Catherine: Sure. Gastric bypass, there is a little bit more of a concern of that than over sleeve gastrectomy. The sleeve gastrectomy just removes a portion of the stomach that gives you a banana-shaped stomach that gives you some restriction and helps with the amount of food you actually want to ingest, but doesn’t rearrange the intestines, doesn’t cause the malabsorptive side effect. There is less the concern with that with sleeve gastrectomy, but the numbers on is great as far as how much weight is lost overall when you look at averages. Gastric bypass is still the gold standard, has been for more than 50 years. That’s where you’ll get the greatest degree of weight loss, but there is some concern around absorption of essential nutrients. That’s why we require all of our patients to take a multivitamin twice a day initially—not for lifetime, but initially—vitamin D, B12, and calcium and iron if it becomes low. People who have gastric bypass can develop an iron deficiency, but there are also patients that never had gastric bypass that have iron deficiency so that’s not conclusive to a patient, but it does put you a little more at risk. We monitor all these very closely and we just have you take the supplementation you need to in order to have normal values.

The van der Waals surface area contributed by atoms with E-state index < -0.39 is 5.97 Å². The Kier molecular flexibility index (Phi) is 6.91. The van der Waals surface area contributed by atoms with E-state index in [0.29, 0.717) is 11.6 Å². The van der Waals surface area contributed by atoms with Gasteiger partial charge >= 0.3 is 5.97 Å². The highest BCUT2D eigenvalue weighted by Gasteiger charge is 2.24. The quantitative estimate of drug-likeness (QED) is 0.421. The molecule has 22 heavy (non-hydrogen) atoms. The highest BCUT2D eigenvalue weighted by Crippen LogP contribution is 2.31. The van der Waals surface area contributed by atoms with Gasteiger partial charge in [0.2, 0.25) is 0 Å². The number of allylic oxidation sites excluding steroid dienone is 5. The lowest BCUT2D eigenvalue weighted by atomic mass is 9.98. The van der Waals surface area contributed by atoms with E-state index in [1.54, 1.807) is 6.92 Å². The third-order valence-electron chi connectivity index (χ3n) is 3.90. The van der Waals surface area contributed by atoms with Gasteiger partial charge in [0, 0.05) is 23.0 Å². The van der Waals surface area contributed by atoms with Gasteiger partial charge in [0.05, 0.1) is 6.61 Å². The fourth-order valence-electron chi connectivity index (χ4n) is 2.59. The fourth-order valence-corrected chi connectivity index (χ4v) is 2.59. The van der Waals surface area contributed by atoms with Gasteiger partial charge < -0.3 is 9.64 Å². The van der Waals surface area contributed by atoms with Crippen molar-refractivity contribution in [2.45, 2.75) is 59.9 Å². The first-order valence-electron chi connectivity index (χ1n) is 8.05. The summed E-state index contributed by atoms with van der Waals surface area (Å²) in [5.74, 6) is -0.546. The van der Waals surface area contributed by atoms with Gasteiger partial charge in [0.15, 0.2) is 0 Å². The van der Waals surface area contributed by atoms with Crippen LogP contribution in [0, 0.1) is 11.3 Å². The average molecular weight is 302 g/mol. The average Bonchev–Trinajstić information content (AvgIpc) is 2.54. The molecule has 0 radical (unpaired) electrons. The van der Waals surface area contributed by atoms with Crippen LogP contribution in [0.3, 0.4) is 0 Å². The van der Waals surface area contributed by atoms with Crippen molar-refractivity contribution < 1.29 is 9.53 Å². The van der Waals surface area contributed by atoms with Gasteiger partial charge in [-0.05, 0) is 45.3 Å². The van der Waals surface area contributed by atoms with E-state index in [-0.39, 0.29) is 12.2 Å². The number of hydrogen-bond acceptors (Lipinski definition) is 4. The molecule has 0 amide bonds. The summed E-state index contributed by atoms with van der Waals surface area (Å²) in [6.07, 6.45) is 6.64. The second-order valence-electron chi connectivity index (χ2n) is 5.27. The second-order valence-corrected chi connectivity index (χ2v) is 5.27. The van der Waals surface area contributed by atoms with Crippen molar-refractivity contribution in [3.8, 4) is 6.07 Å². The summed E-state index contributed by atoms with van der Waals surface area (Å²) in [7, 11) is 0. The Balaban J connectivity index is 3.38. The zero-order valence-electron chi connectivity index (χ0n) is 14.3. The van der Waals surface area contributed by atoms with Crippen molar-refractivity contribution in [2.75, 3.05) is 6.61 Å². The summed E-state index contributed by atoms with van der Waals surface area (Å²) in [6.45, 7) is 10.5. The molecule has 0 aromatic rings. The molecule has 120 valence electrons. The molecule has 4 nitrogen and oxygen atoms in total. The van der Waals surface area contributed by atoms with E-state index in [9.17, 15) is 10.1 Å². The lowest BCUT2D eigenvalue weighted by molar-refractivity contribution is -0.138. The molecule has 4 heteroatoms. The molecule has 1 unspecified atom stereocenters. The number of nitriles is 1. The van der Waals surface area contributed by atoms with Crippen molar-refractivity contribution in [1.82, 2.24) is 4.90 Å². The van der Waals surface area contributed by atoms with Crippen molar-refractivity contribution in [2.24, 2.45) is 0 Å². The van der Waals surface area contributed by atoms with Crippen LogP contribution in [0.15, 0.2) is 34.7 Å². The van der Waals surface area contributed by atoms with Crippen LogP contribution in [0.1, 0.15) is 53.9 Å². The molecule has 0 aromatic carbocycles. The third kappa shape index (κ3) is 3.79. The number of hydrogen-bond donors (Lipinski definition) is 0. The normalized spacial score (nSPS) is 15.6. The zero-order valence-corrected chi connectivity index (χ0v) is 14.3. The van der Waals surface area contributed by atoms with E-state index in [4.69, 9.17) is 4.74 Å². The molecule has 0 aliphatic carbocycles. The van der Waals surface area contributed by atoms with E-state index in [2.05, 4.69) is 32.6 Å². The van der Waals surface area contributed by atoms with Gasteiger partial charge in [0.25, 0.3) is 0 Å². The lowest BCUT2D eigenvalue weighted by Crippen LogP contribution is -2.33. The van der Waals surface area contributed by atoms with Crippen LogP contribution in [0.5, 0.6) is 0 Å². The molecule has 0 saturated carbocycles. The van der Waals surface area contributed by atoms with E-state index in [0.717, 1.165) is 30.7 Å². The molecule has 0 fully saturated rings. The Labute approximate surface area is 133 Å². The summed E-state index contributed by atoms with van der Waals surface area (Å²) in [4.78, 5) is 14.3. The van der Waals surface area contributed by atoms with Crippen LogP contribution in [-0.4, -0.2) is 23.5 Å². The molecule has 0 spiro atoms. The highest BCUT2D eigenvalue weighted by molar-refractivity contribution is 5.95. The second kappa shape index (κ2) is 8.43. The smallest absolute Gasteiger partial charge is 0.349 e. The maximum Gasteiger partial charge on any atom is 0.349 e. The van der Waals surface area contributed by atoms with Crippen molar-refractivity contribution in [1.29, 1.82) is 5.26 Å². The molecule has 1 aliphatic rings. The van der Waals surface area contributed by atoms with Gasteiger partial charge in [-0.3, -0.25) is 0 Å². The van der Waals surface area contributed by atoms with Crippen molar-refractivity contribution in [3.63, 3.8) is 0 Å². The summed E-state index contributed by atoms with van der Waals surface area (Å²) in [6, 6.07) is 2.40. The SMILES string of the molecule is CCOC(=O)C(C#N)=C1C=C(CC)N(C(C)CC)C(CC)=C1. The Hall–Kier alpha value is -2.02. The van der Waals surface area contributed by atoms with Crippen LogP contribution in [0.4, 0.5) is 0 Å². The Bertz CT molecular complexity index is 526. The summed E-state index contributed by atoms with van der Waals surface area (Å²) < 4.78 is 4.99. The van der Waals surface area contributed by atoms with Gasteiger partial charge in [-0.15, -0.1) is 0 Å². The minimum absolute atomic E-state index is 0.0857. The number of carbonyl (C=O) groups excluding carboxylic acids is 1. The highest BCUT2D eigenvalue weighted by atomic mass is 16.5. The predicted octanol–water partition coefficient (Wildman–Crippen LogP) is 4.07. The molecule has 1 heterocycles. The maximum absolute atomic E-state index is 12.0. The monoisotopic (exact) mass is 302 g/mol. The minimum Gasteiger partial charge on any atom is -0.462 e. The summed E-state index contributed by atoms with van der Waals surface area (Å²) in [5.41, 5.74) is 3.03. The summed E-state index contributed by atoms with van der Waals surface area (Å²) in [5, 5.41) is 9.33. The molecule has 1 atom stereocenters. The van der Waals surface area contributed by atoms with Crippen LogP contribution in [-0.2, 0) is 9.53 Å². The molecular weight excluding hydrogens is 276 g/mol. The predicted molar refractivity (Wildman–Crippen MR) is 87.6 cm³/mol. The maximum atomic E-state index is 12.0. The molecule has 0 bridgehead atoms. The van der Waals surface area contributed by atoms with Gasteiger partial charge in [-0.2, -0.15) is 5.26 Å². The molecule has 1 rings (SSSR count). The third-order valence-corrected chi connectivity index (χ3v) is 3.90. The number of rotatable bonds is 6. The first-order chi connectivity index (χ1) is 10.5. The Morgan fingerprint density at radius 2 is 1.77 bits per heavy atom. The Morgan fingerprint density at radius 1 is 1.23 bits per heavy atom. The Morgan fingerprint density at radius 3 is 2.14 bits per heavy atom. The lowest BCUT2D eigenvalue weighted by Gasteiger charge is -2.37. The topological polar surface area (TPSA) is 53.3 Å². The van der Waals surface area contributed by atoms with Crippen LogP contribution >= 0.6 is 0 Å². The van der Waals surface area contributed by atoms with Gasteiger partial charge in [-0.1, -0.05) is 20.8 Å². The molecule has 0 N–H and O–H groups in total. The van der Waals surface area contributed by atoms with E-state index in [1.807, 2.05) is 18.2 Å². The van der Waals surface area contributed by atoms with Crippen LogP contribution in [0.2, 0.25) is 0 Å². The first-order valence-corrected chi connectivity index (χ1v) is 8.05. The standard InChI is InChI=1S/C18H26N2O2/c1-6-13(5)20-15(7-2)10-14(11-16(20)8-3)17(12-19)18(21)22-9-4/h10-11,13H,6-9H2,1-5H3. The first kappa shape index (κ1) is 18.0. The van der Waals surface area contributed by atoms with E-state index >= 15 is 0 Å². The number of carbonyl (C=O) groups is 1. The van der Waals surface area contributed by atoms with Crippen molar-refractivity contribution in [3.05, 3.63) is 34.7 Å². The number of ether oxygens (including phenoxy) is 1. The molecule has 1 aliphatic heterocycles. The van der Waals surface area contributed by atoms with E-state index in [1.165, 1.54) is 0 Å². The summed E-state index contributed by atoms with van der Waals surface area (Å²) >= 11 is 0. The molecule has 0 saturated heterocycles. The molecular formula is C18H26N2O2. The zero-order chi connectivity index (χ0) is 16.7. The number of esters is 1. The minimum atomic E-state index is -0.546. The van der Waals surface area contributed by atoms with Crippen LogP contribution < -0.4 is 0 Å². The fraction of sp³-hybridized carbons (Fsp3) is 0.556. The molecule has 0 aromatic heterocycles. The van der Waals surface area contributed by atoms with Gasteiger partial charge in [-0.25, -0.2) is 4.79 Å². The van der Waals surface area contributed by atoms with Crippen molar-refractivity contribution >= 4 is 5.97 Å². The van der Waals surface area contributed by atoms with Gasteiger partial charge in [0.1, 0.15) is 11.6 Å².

Melanie: In the last 30 seconds or so, your best advice for people considering bariatric surgery and why they should come to MMC’s Weight and Wellness Program and get involved.
Catherine: Yes, absolutely. Our program is now called Weight and Wellness. I am a certified health and wellness coach and I am becoming licensed in a program, an award-winning mindful eating program called “Am I Hungry?” In that, I’m hoping to really help patients lose weight to behaviors and to great understanding around the relationship between food and emotions. The surgery itself is most appropriate if it’s for a patient who has longstanding obesity, has tried diet many, many times without success. We have a focus on both. Initially, we would evaluate, we would sit down with you individually and discuss with you what would be the best option. Some patients actually end up not even going on to having surgery but stay in our wellness program, where they learn how to eat properly, exercise, and become healthier. For sure, there are patients who really require the surgery to be able to get the weight off that they need to get off. We would encourage anyone who is concerned about weight and nutrition to consider our program.
Melanie: Thank you so much. You are listening to MMC Radio. For more information, you can go to mainemedicalcenter.org. That’s mainemedicalcenter.org, mmc.org. This is Melanie Cole. Thanks so much for listening.